Many industrialised countries welcomed reduced rates of colon cancer in the second half of the twentieth century, but Spain remains the exception. The most startling phenomenon is the 'unstoppable increase' in the incidence in both men and women. From 1951 to 2000 mortality also increased in Spain. These are the conclusions of the first map of colon cancer in Spain.
There are stark geographical contrasts in the incidence of colon cancer worldwide. The new study analyses the causes of these disparities, starting with Spanish trends between 1951 and 2006 in terms of certain changes in consumption (tobacco, alcohol, red and processed meat, fish, vegetables...) and also behaviour (physical exercise, sedentary lifestyles...).
The results, published in the European Journal of Cancer Prevention, show that mortality due to colon cancer increased between 1951 and 2000 in both sexes. The positive finding is that between 2000 and 2006 the number of deaths stabilised in men and decreased in women.
"Through the second half of the twentieth century many industrialised countries saw reductions in incidence and mortality rates and, in some cases, countries who previously experienced rates as high as Spain now have lower levels. The most striking phenomenon is the unstoppable increase in the incidence in men and women," says Luis María Béjar, main author of the study and researcher at the University of Seville.
Colon cancer has the second-highest incidence and mortality rate of any tumour in Spain, behind lung cancer for men and breast cancer for women. In 2006, 13,101 people died from colon cancer in Spain, constituting 12.9% of the total deaths from cancer in that year.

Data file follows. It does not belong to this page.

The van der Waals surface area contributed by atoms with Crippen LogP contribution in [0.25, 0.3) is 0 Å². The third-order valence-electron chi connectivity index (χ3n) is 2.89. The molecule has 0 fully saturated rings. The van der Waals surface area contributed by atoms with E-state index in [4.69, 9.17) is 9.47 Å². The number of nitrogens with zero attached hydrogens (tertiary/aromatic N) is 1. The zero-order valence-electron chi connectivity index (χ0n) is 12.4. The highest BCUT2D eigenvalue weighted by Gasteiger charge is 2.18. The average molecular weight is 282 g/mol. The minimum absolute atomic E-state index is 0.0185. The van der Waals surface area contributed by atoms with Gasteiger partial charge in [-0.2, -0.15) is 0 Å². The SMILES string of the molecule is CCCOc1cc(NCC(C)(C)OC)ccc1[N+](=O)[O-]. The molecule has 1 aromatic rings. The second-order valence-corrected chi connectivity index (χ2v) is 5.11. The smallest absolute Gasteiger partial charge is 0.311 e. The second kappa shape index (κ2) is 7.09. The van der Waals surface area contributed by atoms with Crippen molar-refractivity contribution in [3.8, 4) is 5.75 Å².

What is behind these differences?
Several exposure factors associated with behaviour can explain these trends, primarily the consumption of tobacco and alcohol. "In Spain, per capita consumption of cigarettes in the period 1960-2006 shows a substantial increase until the end of the '80s, followed by a significant reduction in subsequent years, with consumption stabilising from the late '90s," states Béjar.
"As in many other countries, the price of cigarettes in relation to income has determined consumption. However, regional and state governments have been inexplicably backward when it comes to implementing legislative measures to increase taxes on tobacco," remarks the expert.
Scientific evidence gathered from an extensive number of epidemiological studies shows that smoking increases the risk of developing colorectal polyps and colon cancer. Today, the percentage of colon cancer in the population attributable to tobacco use is between 12 and 21%.
Moreover, alcohol consumption increased until the early '80s, then gradually declined. Data available in Spain show that the prevalence of considerable consumption of alcohol in the period 1951-2006 was greater among men.
The authors do point out, however, that Spain has one of the lowest average relative alcohol prices in Eastern Europe, and consumption levels have remained among the highest in the world in recent decades.
"The risk relationship between alcohol consumption and colon cancer is obvious in men and women, with a dose-effect ratio, especially where consumption exceeds 30 g/day," explain the experts. According to the study, the percentage of colon cancer in the population caused by alcohol consumption is 0.9% in women and 5% in men.
"There is an urgent need in Spain to apply more decisive legislation and educational measures to counteract smoking, excessive alcohol consumption, consumption of red meat, sedentary lifestyles and the other factors analysed," concludes Béjar.
"The Government spends thousands of millions of Euros on treating chronic diseases, but promoting a healthier lifestyle would generate greater benefits," claims the research team.
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